Fifteen or twenty years ago, the bestowal of that title wouldn’t have raised an eyebrow, but today we speak of fish, and it has raised quite a few. For Ted Turner, of CNN fame, has been named Angler of the Year by the prestigious “Fly Rod & Reel” magazine, the “magazine for American fly-fishing.” Turner now owns more land than comprise some small nations, 1.7 million acres, mostly in the western United States. His husbandry of it has irked natives, thrilled environmentalists, and generally added to the controversy his name evokes.
When Turner purchased the 113,000 acre Flying D Ranch south of Bozeman, Montana, in 1989, he closed the several rights of way natives had used for years to travel across it, easements that also led some to Cherry Creek, a stream that flows through the place. This change in status quo led some natives to declare that their land was also closed to access “by Ted Turner.” A license plate sprung up declaring: “Not So Fonda Jane,” a reference to his then third wife, Jane Fonda.
Turner’s occasional pronouncements on Christendom, his donation of one billion dollars to the United Nations, an outfit as cherished in the West as drought, and his insistence on banishing cattle from his spreads and raising buffalo in their stead (better for the land and particularly for streams) were only partially offset by his generosity to conservation and environmental projects. (He helped preserve a Buffalo jump in Montana and has donated millions annually to conservation projects in connection with the 14 ranches he owns in New Mexico, Montana, South Dakota, Colorado, and Nebraska.)
So when he backed a Montana Fish and Game Department plan to poison all the fish in Cherry Creek, and the mountain lake it flows from, Turner animus ran amok.
The waters had been barren of fish until about a century ago when they, like many western streams, were stocked with non-native trout; browns, rainbows and brookies. The state’s plan: kill all those fish and re-stock the place with the endangered westslope cutthroat. In its various forms the cutthroat is the only trout native to these parts. If Lewis and Clark ate a trout in Montana, it was a cutthroat. Turner has offered to pay nearly all the half a million dollars the Cherry Creek project is estimated to cost. Opposition has gathered like a thunderhead and the lawsuits are rumbling through the courts. Why kill all the fish to stock a batch of another kind that never lived there?
But who shows up on the cover of “Fly Rod & Reel” magazine’s inaugural 2002 issue? It is Ted Turner, named FR&R Angler of the Year. He is at streamside, wearing hat, dark glasses, fishing vest, pole in crook of arm and holding what looks to be not a cutthroat but a big brown trout. Turner’s quote, “fishing is good for the soul,” is repeated from the article announcing his award and the magazine editor-in-chief Paul Guernsey predicts that “more than a handful will disagree with Ted Turner’s selection.”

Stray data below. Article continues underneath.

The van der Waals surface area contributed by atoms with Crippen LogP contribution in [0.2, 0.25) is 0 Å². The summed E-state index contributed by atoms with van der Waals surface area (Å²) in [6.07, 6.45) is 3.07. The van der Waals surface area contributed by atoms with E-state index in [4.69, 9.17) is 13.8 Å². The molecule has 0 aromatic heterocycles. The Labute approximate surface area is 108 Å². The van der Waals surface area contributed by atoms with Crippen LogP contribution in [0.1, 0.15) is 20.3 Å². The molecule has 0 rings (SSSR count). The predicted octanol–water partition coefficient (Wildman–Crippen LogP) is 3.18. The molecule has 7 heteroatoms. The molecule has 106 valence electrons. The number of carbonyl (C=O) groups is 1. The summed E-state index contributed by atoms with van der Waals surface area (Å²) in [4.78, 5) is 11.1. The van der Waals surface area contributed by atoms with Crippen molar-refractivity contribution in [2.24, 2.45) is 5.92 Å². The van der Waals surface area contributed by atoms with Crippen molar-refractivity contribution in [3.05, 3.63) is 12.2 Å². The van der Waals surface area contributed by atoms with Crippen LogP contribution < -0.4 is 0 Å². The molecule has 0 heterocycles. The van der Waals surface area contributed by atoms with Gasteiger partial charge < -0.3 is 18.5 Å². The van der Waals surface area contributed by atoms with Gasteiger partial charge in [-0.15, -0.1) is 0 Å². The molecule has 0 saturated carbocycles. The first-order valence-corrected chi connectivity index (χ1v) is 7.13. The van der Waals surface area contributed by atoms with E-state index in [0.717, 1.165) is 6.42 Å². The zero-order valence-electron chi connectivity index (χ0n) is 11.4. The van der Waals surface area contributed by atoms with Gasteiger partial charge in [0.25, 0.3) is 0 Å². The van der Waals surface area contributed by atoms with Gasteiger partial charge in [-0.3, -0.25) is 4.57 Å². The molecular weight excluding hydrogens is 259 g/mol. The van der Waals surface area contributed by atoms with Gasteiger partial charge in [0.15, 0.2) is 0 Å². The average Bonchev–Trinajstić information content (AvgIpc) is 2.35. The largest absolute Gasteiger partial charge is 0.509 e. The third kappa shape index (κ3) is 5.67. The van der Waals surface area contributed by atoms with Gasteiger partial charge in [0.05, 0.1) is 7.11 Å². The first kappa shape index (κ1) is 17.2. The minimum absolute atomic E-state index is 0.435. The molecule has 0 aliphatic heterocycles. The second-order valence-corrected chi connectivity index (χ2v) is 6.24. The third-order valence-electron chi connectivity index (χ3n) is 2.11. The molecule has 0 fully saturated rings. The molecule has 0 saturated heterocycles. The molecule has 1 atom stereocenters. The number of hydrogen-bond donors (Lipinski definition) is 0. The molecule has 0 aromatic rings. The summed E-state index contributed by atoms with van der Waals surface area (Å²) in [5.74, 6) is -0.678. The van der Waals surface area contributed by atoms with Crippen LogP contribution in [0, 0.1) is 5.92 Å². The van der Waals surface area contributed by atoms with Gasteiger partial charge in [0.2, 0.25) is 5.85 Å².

Guernsey was right. So many wrote in that he had to cancel one department in April’s issue in order to print what he thought would be all the missives. A typical one begins, “I almost threw up when I received…” Another quoted Turner’s “all Christians are losers” observation. Some suggested a pay-off. Several wanted subscriptions canceled. Guernsey thought the flood had subsided until Turner made his appearance at Brown University where he suggested that the September 11 terrorists were brave and explained geo-economic imbalance as the cause of the trouble. Like a late hatch, another flurry of anti-Turner letters arrived in the Rod & Reel creel. There was one more “Ted-is-a-good-guy-letter,” says Guernsey, and he’s publishing that one in the June letters column.
Cancellations? Real ones? Guernsey quotes the circulation department as saying there were about 30 over the award itself, and then another half-dozen or so following the Brown remarks. Like most fly fisherman, editor Guernsey is an optimist and says the magazine gained more than 3,000 in circulation last year. Guernsey says the award to Turner brought some “needed attention to the plight of the westslope cutthroat trout, and that makes the controversy worthwhile.”
Oh, yes. That darned westslope cutthroat.
Notice to Readers: The American Spectator and Spectator World are marks used by independent publishing companies that are not affiliated in any way. If you are looking for The Spectator World please click on the following link: https://spectatorworld.com/.